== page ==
Most 3D printers are made for a particular function. There are printers for metal, printers for plastic, food printers, bioprinters, but for the most part, they’re each limited to one material type. There are exceptions, of course. ZMorph and their multi-extruder 3D printer/CNC miller/laser cutter come immediately to mind, but now there’s a new player in town that may put all other multipurpose 3D printers to shame. Want to print yourself a nice chocolate dessert after a long day of 3D printing human tissue? Meet the Aether 1, a new machine that is, yes, both a bioprinter and a food printer – and so much more.
Technology company Aether is based in San Francisco, and their newly developed Aether 1 is a dekstop printer for the true Renaissance person. Everyone has that one obnoxious friend who’s good at everything, and the Aether 1 is the printer equivalent. It’s a bioprinter with eight syringe extruders plus laser-assisted bioprinting and droplet jetting capabilities. It’s a food printer that can print with chocolate, cheese, or pretty much anything else you can think of. It can print electronics. It has two FFF Bowden extruders that can print simultaneously with print with “any 8 viscous materials and 2 filament materials, all together in one print, all from one simple 3D file.” It can CNC mill and laser cut. It can…do calligraphy.
“Aether 1 is the most versatile tool ever created. There’s never been anything like this before,” said Ryan Franks, CEO of Aether. “Aether 1 is over 10 years ahead of what other companies are developing, but we’re selling it at an extremely low price to get it into the hands of as many innovators as possible. We think what the early innovators are going to make with Aether 1 is going to be absolutely incredible. Imagine a single machine that can make beautiful art in entirely new ways, turn photos into paintings and sculptures, even turn food into a work of art, that can also be used to save lives, conduct critical research, and pursue the integration of biology and electronics. People will use this to do big things.”
That “extremely low price” hasn’t been announced yet, but it will be somewhere in the region of $9,000 – considering that high-end bioprinters can go for at least $250,000, that’s practically a steal – especially because it has twice as many syringe extruders as a typical bioprinter. As a food printer, it’s extremely versatile as well – the Aether 1 allows you to print in as many as eight different food materials in one print. (Maybe 3D printing a pizza isn’t so far off after all.)
Like the ZMorph, the Aether 1 can be used as a CNC machine and laser cutter, but it takes “personal fabrication” to new levels with its robot art capabilities. It can paint, draw, write, and even do calligraphy – just upload your design, attach your paintbrush, pen or other tool of choice, and the Aether 1 will create a fine art masterpiece. You can also combine CNC milling or laser cutting with your painting and extrude ceramic materials. There’s a “photo to fabrication” feature that utilizes a built-in digital camera so that you can instantly snap a picture and have it 3D printed, painted, sculpted, or turned into food:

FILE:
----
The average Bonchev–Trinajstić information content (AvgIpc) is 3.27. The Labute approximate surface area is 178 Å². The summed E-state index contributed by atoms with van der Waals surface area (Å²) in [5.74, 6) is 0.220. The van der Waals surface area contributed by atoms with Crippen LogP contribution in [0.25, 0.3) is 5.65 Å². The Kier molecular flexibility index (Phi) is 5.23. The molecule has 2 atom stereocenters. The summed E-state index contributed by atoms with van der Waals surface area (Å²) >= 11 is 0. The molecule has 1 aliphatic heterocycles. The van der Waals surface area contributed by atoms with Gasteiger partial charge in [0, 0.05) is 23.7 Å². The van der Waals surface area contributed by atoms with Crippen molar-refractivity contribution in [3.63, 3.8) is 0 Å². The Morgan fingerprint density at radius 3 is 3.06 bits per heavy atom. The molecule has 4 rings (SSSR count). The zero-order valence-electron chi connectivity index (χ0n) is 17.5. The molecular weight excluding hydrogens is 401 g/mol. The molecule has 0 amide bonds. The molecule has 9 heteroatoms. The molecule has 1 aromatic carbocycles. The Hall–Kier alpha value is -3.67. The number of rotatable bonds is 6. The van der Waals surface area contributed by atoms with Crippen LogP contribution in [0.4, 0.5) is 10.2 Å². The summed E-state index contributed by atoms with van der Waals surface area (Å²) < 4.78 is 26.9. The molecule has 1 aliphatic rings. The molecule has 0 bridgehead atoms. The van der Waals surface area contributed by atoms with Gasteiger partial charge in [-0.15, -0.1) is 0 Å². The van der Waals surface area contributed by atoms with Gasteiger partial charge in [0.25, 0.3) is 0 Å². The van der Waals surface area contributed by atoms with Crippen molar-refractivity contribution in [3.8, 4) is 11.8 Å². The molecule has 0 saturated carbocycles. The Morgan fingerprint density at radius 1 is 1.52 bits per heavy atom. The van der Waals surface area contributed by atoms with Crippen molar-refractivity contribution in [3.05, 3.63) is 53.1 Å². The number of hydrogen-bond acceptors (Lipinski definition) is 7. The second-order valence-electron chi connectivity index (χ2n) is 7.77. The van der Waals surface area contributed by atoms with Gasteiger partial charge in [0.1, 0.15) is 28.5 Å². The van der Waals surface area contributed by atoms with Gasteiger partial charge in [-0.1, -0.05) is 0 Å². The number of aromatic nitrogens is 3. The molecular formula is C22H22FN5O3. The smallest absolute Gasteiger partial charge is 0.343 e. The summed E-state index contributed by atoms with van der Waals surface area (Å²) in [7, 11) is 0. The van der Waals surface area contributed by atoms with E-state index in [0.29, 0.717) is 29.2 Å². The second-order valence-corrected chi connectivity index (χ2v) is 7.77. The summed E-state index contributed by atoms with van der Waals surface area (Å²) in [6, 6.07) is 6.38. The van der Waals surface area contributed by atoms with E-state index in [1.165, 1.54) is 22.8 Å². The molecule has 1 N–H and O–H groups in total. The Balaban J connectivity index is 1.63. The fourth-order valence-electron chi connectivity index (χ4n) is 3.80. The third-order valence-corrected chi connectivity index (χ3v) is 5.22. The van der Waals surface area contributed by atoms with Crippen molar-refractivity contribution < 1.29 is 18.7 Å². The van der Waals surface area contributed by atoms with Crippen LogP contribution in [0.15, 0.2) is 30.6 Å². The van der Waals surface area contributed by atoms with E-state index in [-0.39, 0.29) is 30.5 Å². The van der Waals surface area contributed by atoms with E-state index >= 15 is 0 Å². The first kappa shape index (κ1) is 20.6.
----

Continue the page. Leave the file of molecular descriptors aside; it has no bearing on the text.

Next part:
“Photo to Fabrication allows a restaurant to take a photo of a customer when they arrive for dinner, and print their portrait in up to 8 materials for dessert,” Aether suggests.
Other features and specifications include:
- Automatic air pressure calibration – the first of its kind according to Aether
- Automatic stage leveling with optical sensor
- Dual automatic nozzle cleaning and unclogging stations
- Automatic retraction of inactive syringes and tools
- Optional high-resolution motors capable of reaching a 0.4 nanometer Z axis resolution/minimum 50 micron layer diameter
- Sterility filter to create sterile environment for food printing
- Full color LED lighting, including blacklights for glow-in-the-dark materials and fluorescent bio-materials
- Wi-fi enabled 7-inch 480p touchscreen display
- Printer dimensions: 24” x 17“ x 15”
- Build size: 12.4” x 9” x 5.2”
Despite the complexity of the design, the printer is made to be user-friendly and easy to operate. A mobile app allows for remote print monitoring and control, and – rejoice! – Aether wants nothing to do with proprietary materials. Use whatever you want, mix materials together, attach your own tools. An optional microscope is available for those working with microscopic bio-materials; attach it to the print head and it will stream magnified images or videos to the display screen or to your own computer or mobile device.
The Aether 1 is perfect for schools who wish to teach 3D printing in a variety of disciplines – there’s no longer a need for separate departments to have separate 3D printers. Education is clearly what Aether had in mind when they designed the printer, and they’ve announced that they will be donating several beta units to schools and universities – plus chefs and artists – in May. The printer will be available to everyone sometime in the second half of 2016, and Aether will be launching a file-sharing site in April. Is this a machine that interests you? Discuss in the Aether 3D Printer forum over at 3DPB.com.
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